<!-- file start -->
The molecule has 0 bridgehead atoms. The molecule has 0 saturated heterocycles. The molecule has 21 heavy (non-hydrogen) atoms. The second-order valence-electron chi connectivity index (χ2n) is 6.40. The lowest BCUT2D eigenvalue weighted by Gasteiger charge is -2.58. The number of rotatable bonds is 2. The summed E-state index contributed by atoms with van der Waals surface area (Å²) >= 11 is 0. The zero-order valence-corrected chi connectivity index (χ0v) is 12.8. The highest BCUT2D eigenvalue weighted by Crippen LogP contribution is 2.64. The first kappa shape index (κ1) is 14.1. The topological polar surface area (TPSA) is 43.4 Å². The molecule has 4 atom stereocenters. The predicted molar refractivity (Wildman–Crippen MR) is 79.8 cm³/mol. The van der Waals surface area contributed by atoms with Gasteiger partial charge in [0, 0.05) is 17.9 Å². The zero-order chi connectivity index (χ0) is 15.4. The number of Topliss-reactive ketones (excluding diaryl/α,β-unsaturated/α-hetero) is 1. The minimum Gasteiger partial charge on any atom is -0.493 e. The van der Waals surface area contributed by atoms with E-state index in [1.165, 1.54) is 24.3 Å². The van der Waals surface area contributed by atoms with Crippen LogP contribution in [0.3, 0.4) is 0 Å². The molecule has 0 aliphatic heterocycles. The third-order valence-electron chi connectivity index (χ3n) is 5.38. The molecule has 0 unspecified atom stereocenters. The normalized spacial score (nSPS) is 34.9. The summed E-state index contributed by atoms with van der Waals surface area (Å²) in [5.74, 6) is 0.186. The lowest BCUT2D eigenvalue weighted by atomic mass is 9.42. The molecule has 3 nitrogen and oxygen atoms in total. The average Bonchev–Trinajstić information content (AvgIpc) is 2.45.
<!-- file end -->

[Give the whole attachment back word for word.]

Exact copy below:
The molecule has 0 bridgehead atoms. The molecule has 0 saturated heterocycles. The molecule has 21 heavy (non-hydrogen) atoms. The second-order valence-electron chi connectivity index (χ2n) is 6.40. The lowest BCUT2D eigenvalue weighted by Gasteiger charge is -2.58. The number of rotatable bonds is 2. The summed E-state index contributed by atoms with van der Waals surface area (Å²) >= 11 is 0. The zero-order valence-corrected chi connectivity index (χ0v) is 12.8. The highest BCUT2D eigenvalue weighted by Crippen LogP contribution is 2.64. The first kappa shape index (κ1) is 14.1. The topological polar surface area (TPSA) is 43.4 Å². The molecule has 4 atom stereocenters. The predicted molar refractivity (Wildman–Crippen MR) is 79.8 cm³/mol. The van der Waals surface area contributed by atoms with Gasteiger partial charge in [0, 0.05) is 17.9 Å². The zero-order chi connectivity index (χ0) is 15.4. The number of Topliss-reactive ketones (excluding diaryl/α,β-unsaturated/α-hetero) is 1. The minimum Gasteiger partial charge on any atom is -0.493 e. The van der Waals surface area contributed by atoms with E-state index in [1.165, 1.54) is 24.3 Å². The van der Waals surface area contributed by atoms with Crippen LogP contribution in [0.3, 0.4) is 0 Å². The molecule has 0 aliphatic heterocycles. The third-order valence-electron chi connectivity index (χ3n) is 5.38. The molecule has 0 unspecified atom stereocenters. The normalized spacial score (nSPS) is 34.9. The summed E-state index contributed by atoms with van der Waals surface area (Å²) in [5.74, 6) is 0.186. The lowest BCUT2D eigenvalue weighted by atomic mass is 9.42. The molecule has 3 nitrogen and oxygen atoms in total. The average Bonchev–Trinajstić information content (AvgIpc) is 2.45.